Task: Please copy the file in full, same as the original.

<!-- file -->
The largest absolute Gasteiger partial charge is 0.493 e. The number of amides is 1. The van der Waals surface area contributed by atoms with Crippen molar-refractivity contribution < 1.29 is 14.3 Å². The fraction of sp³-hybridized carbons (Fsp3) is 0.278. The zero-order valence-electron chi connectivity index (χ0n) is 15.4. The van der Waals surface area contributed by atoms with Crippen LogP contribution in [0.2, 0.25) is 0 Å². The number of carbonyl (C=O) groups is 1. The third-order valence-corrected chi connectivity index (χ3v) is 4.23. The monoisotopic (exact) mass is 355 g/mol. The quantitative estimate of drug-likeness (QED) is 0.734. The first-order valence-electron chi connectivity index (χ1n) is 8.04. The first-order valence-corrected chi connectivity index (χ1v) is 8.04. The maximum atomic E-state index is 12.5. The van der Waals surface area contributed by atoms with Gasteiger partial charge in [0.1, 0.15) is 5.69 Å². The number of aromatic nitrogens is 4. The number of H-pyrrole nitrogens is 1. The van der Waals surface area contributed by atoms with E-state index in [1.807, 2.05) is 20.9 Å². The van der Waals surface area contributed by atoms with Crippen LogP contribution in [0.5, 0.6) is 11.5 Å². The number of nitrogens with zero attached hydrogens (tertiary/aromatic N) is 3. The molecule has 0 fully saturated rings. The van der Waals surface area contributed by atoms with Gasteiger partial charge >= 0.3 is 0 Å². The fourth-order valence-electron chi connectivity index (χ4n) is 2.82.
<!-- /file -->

The largest absolute Gasteiger partial charge is 0.493 e. The number of amides is 1. The van der Waals surface area contributed by atoms with Crippen molar-refractivity contribution < 1.29 is 14.3 Å². The fraction of sp³-hybridized carbons (Fsp3) is 0.278. The zero-order valence-electron chi connectivity index (χ0n) is 15.4. The van der Waals surface area contributed by atoms with Crippen LogP contribution in [0.2, 0.25) is 0 Å². The number of carbonyl (C=O) groups is 1. The third-order valence-corrected chi connectivity index (χ3v) is 4.23. The monoisotopic (exact) mass is 355 g/mol. The quantitative estimate of drug-likeness (QED) is 0.734. The first-order valence-electron chi connectivity index (χ1n) is 8.04. The first-order valence-corrected chi connectivity index (χ1v) is 8.04. The maximum atomic E-state index is 12.5. The van der Waals surface area contributed by atoms with Gasteiger partial charge in [0.1, 0.15) is 5.69 Å². The number of aromatic nitrogens is 4. The number of H-pyrrole nitrogens is 1. The van der Waals surface area contributed by atoms with E-state index in [1.807, 2.05) is 20.9 Å². The van der Waals surface area contributed by atoms with Crippen LogP contribution in [0.5, 0.6) is 11.5 Å². The number of nitrogens with zero attached hydrogens (tertiary/aromatic N) is 3. The molecule has 0 fully saturated rings. The van der Waals surface area contributed by atoms with Gasteiger partial charge >= 0.3 is 0 Å². The fourth-order valence-electron chi connectivity index (χ4n) is 2.82.